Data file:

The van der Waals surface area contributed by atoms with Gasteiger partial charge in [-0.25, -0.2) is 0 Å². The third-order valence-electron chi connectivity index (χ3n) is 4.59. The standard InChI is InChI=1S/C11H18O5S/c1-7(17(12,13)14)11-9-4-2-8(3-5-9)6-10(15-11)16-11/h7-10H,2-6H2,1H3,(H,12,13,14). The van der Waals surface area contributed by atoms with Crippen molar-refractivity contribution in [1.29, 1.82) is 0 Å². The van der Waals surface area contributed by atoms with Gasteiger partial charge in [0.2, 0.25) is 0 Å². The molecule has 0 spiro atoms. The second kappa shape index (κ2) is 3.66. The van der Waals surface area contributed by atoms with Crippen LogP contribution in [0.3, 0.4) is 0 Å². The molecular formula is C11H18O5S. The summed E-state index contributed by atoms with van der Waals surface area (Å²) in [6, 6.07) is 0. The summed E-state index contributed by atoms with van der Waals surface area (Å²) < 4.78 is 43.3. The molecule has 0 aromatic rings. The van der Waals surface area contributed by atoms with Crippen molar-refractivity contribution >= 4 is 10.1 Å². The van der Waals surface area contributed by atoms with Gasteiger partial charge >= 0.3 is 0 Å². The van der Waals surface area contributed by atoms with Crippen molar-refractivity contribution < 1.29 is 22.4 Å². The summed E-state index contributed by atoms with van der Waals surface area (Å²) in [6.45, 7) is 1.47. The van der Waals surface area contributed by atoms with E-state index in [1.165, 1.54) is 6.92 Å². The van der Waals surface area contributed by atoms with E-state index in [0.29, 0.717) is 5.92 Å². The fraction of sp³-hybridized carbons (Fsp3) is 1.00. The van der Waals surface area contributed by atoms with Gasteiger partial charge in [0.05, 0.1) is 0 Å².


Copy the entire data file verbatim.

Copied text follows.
The van der Waals surface area contributed by atoms with Gasteiger partial charge in [-0.25, -0.2) is 0 Å². The third-order valence-electron chi connectivity index (χ3n) is 4.59. The standard InChI is InChI=1S/C11H18O5S/c1-7(17(12,13)14)11-9-4-2-8(3-5-9)6-10(15-11)16-11/h7-10H,2-6H2,1H3,(H,12,13,14). The van der Waals surface area contributed by atoms with Crippen molar-refractivity contribution in [1.29, 1.82) is 0 Å². The van der Waals surface area contributed by atoms with Gasteiger partial charge in [0.2, 0.25) is 0 Å². The molecule has 0 spiro atoms. The second kappa shape index (κ2) is 3.66. The van der Waals surface area contributed by atoms with Crippen LogP contribution in [0.3, 0.4) is 0 Å². The molecular formula is C11H18O5S. The summed E-state index contributed by atoms with van der Waals surface area (Å²) in [6, 6.07) is 0. The summed E-state index contributed by atoms with van der Waals surface area (Å²) < 4.78 is 43.3. The molecule has 0 aromatic rings. The van der Waals surface area contributed by atoms with Crippen molar-refractivity contribution >= 4 is 10.1 Å². The van der Waals surface area contributed by atoms with Gasteiger partial charge >= 0.3 is 0 Å². The van der Waals surface area contributed by atoms with Crippen molar-refractivity contribution < 1.29 is 22.4 Å². The summed E-state index contributed by atoms with van der Waals surface area (Å²) in [6.45, 7) is 1.47. The van der Waals surface area contributed by atoms with E-state index in [1.165, 1.54) is 6.92 Å². The van der Waals surface area contributed by atoms with E-state index in [0.29, 0.717) is 5.92 Å². The fraction of sp³-hybridized carbons (Fsp3) is 1.00. The van der Waals surface area contributed by atoms with Gasteiger partial charge in [0.05, 0.1) is 0 Å².